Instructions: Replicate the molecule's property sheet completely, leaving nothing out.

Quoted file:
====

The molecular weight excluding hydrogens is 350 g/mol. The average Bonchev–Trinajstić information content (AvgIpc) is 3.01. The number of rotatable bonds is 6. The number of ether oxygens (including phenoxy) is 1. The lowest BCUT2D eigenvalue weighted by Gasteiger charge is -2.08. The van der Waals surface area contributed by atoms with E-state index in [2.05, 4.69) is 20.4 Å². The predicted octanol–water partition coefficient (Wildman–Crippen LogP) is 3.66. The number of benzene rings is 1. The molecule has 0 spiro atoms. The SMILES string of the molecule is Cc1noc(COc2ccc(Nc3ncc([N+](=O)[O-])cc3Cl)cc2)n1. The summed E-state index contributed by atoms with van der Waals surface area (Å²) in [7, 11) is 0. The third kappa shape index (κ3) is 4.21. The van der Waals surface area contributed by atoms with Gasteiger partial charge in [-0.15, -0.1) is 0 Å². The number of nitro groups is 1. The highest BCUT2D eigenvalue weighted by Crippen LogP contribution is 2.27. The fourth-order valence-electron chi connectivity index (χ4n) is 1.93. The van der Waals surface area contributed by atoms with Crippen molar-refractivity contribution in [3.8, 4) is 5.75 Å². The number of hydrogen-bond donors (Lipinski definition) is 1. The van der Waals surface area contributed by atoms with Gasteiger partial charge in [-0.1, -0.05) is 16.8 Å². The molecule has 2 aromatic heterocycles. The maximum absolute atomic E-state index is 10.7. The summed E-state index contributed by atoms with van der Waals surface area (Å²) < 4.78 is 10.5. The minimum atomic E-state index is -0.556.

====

The molecular weight excluding hydrogens is 350 g/mol. The average Bonchev–Trinajstić information content (AvgIpc) is 3.01. The number of rotatable bonds is 6. The number of ether oxygens (including phenoxy) is 1. The lowest BCUT2D eigenvalue weighted by Gasteiger charge is -2.08. The van der Waals surface area contributed by atoms with E-state index in [2.05, 4.69) is 20.4 Å². The predicted octanol–water partition coefficient (Wildman–Crippen LogP) is 3.66. The number of benzene rings is 1. The molecule has 0 spiro atoms. The SMILES string of the molecule is Cc1noc(COc2ccc(Nc3ncc([N+](=O)[O-])cc3Cl)cc2)n1. The summed E-state index contributed by atoms with van der Waals surface area (Å²) in [7, 11) is 0. The third kappa shape index (κ3) is 4.21. The van der Waals surface area contributed by atoms with Gasteiger partial charge in [-0.15, -0.1) is 0 Å². The number of nitro groups is 1. The highest BCUT2D eigenvalue weighted by Crippen LogP contribution is 2.27. The fourth-order valence-electron chi connectivity index (χ4n) is 1.93. The van der Waals surface area contributed by atoms with Crippen molar-refractivity contribution in [3.8, 4) is 5.75 Å². The number of hydrogen-bond donors (Lipinski definition) is 1. The van der Waals surface area contributed by atoms with Gasteiger partial charge in [-0.1, -0.05) is 16.8 Å². The molecule has 2 aromatic heterocycles. The maximum absolute atomic E-state index is 10.7. The summed E-state index contributed by atoms with van der Waals surface area (Å²) < 4.78 is 10.5. The minimum atomic E-state index is -0.556.